Depending on the severity and type of OCD, a GP will make a referral based on your presenting symptoms. Many people find that CBT helps for mild to moderate symptoms, and in some cases, certain medications can be considered, such as antidepressants or anti anxiety medication. 

You may be referred to your community mental health team, or a more specialist OCD team, once again, depending on your circumstances. 

You may be offered Exposure Response Prevention which works by exposing you to your particular obsession whilst trying to resist the urge to carry out the compulsion. Whilst it sounds scary, it is done in very small steps to avoid as much distress and anxiety as possible. 

There are lots of online resources for CBT and specific help with OCD. Speak to your GP as well who may know of a "books on prescription" scheme which you can get from your library. 

Kirsty's story


I was diagnosed with OCD fairly recently, but have been struggling with it since I was about 8. I remember I never used to sleep well, and would spend hours in bed worrying about what could go wrong - house catching fire, dying of carbon monoxide poisoning. To calm these fears, I used to get up and check things – if the oven was turned off, if the front door was locked. This checking helped to calm me down so that I could get some sleep. I always knew it was irrational, but I did it anyway because it helped.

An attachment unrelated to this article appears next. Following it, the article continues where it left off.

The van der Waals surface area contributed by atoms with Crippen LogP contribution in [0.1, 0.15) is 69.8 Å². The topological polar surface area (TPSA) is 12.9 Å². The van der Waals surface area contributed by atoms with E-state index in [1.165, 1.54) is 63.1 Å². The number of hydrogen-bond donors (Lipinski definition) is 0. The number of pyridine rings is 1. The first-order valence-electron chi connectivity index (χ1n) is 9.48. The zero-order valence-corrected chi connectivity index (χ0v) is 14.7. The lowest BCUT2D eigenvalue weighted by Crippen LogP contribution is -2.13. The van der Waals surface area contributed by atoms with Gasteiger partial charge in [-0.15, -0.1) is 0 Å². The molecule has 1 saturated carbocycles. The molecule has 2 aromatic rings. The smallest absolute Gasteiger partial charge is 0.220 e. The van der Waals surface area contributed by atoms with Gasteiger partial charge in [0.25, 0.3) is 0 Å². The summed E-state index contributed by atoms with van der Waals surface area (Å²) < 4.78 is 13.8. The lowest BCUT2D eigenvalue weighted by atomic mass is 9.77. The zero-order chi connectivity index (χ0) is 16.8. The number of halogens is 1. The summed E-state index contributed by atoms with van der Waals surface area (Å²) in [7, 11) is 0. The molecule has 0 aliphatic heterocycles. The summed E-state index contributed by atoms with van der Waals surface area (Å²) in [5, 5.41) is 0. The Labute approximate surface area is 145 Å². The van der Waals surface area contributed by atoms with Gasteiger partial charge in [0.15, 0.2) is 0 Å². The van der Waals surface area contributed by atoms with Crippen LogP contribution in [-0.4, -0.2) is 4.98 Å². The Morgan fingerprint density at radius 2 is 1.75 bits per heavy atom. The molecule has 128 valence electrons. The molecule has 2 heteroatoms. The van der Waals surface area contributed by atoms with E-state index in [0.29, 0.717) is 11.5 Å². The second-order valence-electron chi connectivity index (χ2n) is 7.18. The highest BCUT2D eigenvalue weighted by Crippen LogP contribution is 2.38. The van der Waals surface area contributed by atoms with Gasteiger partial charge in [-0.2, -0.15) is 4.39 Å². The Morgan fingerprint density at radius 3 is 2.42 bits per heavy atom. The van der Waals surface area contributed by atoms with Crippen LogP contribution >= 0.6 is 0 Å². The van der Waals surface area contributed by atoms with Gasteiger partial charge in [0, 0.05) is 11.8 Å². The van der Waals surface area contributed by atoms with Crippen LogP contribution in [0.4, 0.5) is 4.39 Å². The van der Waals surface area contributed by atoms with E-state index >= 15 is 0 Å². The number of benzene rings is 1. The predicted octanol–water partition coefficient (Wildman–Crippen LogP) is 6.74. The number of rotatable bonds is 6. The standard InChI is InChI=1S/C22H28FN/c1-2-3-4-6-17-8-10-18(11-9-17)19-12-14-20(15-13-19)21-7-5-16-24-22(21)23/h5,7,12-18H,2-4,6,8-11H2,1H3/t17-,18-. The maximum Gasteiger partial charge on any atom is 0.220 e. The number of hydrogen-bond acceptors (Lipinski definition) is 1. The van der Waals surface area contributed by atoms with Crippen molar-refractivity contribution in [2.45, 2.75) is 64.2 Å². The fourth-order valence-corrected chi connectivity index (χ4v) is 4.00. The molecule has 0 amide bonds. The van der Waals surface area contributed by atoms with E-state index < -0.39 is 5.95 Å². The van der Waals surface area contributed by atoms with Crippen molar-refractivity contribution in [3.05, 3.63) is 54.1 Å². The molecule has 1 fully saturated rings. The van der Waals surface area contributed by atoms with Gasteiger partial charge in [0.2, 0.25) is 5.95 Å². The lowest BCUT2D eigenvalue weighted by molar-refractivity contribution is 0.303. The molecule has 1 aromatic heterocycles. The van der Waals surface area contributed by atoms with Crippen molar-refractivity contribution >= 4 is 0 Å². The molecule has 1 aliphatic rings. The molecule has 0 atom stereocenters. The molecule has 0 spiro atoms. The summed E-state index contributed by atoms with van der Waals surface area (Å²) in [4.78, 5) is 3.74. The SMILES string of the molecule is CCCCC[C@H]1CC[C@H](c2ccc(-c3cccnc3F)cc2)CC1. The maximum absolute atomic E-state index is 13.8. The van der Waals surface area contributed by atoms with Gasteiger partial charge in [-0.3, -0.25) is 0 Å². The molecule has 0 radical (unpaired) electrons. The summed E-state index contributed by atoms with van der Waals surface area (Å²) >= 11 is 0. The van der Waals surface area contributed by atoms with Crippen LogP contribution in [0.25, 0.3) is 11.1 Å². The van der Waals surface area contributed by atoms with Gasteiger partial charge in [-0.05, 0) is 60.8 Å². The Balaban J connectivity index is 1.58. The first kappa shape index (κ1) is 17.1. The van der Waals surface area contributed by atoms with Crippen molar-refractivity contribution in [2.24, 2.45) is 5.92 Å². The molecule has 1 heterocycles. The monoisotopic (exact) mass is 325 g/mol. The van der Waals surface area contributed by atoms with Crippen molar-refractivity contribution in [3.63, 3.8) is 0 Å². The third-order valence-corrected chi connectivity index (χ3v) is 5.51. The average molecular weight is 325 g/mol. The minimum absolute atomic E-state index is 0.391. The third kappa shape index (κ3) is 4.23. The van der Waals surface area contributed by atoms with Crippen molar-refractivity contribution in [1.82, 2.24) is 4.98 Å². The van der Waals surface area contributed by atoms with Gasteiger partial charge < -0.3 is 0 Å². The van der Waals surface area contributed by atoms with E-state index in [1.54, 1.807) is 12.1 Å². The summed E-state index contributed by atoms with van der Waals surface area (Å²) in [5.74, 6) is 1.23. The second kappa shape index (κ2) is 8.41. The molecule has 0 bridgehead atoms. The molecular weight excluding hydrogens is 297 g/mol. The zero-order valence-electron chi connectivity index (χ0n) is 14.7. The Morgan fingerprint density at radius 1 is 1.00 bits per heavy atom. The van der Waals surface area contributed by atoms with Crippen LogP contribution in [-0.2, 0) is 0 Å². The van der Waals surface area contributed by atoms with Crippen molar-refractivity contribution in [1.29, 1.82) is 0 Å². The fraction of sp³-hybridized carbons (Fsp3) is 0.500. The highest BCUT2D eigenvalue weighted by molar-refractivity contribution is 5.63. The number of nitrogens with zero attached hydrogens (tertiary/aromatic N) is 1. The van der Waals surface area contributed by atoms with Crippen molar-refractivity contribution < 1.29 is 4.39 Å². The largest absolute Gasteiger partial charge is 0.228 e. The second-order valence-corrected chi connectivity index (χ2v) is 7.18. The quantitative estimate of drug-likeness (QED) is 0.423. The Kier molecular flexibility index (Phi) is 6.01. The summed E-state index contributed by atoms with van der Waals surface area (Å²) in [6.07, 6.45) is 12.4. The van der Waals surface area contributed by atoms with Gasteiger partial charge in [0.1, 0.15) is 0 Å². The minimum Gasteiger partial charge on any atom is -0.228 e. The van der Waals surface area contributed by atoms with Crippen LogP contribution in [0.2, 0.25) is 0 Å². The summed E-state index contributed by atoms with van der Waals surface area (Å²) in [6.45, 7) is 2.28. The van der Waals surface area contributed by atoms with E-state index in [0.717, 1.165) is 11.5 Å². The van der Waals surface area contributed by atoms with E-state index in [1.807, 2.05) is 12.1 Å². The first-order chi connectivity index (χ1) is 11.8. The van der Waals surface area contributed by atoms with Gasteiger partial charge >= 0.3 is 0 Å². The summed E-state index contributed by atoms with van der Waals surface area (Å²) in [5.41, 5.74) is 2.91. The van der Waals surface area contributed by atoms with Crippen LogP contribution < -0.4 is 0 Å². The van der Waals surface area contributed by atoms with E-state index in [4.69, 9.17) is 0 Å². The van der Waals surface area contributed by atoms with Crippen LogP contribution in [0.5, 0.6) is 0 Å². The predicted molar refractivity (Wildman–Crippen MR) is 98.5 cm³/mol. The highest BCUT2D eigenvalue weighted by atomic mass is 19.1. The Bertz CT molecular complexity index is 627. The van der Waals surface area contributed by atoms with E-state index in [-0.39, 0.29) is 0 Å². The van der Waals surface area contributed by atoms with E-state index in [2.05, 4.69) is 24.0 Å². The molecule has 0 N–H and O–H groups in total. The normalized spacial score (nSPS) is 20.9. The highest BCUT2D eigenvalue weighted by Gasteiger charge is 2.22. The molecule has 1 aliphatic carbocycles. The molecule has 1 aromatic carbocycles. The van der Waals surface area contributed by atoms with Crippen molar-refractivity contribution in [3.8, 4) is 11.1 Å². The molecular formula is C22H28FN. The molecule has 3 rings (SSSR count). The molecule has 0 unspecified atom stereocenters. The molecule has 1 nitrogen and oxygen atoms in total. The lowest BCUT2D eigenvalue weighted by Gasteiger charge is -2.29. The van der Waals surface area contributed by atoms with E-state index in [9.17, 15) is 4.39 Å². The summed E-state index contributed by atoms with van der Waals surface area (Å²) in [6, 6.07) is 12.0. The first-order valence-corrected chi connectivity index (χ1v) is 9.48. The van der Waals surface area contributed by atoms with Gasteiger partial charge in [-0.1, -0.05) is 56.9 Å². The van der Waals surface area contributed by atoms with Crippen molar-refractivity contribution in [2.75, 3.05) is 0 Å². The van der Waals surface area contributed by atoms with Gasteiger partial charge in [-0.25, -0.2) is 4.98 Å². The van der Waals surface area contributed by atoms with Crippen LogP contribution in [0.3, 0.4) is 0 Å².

Fast forward 20 years, and although I no longer check things, the intrusive thoughts plague me constantly. I have recently started CBT, something I can honestly say that I had never heard of before until it was suggested by my GP. In my first session, I was asked to keep a diary of all of the intrusive thoughts over the course of a fortnight. I thought that would be easy- I was very wrong! I no longer have obvious rituals, but I spend hours replaying certain images in my head over and over to find out if I am really capable of such things. At the moment I am struggling with this dilemma. Writing down the thoughts has made them more prominent, but I am hoping that will stop soon.

There is something positive to have come from being diagnosed - I know what I am up against and I know I am not alone in fighting with the thoughts in my head. It might not seem much, but it helps me to remember that when I am in the grips of anxiety in the middle of the night. I have tried many things in the past to block out the thoughts- alcohol and self-harm being the things I have relied on the most. But they are not the solution, they only cause more problems. 

I urge anyone who is having problems to go and get help - talking to someone can be the hardest part, but there is help out there. I dread telling those around me about my intrusive thoughts, I worry that they will find me disgusting and repellent, but I am so glad that I took that first step. Telling someone about the thoughts was tough, but by writing them down I am beginning to see that they are just thoughts. I am hoping that, with help, I may be able to take back the control from OCD one day.

You can follow Kirsty on Twitter - click here

Further Information